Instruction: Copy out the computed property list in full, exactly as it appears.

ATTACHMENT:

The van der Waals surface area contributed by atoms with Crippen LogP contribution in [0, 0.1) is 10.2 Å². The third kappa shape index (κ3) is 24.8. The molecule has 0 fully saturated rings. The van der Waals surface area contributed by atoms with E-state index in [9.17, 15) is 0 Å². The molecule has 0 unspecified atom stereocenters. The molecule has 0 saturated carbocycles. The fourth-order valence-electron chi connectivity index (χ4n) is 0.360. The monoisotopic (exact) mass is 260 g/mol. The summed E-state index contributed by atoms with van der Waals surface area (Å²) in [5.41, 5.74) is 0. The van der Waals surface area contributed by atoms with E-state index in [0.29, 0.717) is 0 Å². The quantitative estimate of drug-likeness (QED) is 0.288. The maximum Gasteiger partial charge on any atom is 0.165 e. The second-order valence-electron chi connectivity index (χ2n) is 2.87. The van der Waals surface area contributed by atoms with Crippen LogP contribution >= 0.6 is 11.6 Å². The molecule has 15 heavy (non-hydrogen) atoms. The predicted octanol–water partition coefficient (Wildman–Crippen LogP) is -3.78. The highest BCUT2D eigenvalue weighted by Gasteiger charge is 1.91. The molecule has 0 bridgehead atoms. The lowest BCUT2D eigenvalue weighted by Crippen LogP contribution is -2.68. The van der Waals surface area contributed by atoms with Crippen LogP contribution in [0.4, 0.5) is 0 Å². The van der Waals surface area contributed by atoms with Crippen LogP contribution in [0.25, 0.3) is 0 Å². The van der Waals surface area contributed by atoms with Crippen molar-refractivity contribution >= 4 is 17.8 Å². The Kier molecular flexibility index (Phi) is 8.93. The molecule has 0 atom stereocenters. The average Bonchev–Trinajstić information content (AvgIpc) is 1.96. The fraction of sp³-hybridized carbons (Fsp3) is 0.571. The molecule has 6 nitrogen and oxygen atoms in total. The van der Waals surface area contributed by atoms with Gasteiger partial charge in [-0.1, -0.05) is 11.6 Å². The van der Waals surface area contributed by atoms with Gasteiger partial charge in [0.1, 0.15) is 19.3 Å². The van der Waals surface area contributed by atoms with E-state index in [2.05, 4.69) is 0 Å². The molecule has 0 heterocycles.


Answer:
The van der Waals surface area contributed by atoms with Crippen LogP contribution in [0, 0.1) is 10.2 Å². The third kappa shape index (κ3) is 24.8. The molecule has 0 fully saturated rings. The van der Waals surface area contributed by atoms with E-state index in [9.17, 15) is 0 Å². The molecule has 0 unspecified atom stereocenters. The molecule has 0 saturated carbocycles. The fourth-order valence-electron chi connectivity index (χ4n) is 0.360. The monoisotopic (exact) mass is 260 g/mol. The summed E-state index contributed by atoms with van der Waals surface area (Å²) in [5.41, 5.74) is 0. The van der Waals surface area contributed by atoms with E-state index in [0.29, 0.717) is 0 Å². The quantitative estimate of drug-likeness (QED) is 0.288. The maximum Gasteiger partial charge on any atom is 0.165 e. The second-order valence-electron chi connectivity index (χ2n) is 2.87. The van der Waals surface area contributed by atoms with Crippen LogP contribution >= 0.6 is 11.6 Å². The molecule has 15 heavy (non-hydrogen) atoms. The predicted octanol–water partition coefficient (Wildman–Crippen LogP) is -3.78. The highest BCUT2D eigenvalue weighted by Gasteiger charge is 1.91. The molecule has 0 bridgehead atoms. The lowest BCUT2D eigenvalue weighted by Crippen LogP contribution is -2.68. The van der Waals surface area contributed by atoms with Crippen LogP contribution in [0.4, 0.5) is 0 Å². The van der Waals surface area contributed by atoms with Crippen LogP contribution in [0.25, 0.3) is 0 Å². The van der Waals surface area contributed by atoms with Crippen molar-refractivity contribution >= 4 is 17.8 Å². The Kier molecular flexibility index (Phi) is 8.93. The molecule has 0 atom stereocenters. The average Bonchev–Trinajstić information content (AvgIpc) is 1.96. The fraction of sp³-hybridized carbons (Fsp3) is 0.571. The molecule has 6 nitrogen and oxygen atoms in total. The van der Waals surface area contributed by atoms with Gasteiger partial charge in [-0.1, -0.05) is 11.6 Å². The van der Waals surface area contributed by atoms with Gasteiger partial charge in [0.1, 0.15) is 19.3 Å². The van der Waals surface area contributed by atoms with E-state index in [2.05, 4.69) is 0 Å². The molecule has 0 heterocycles.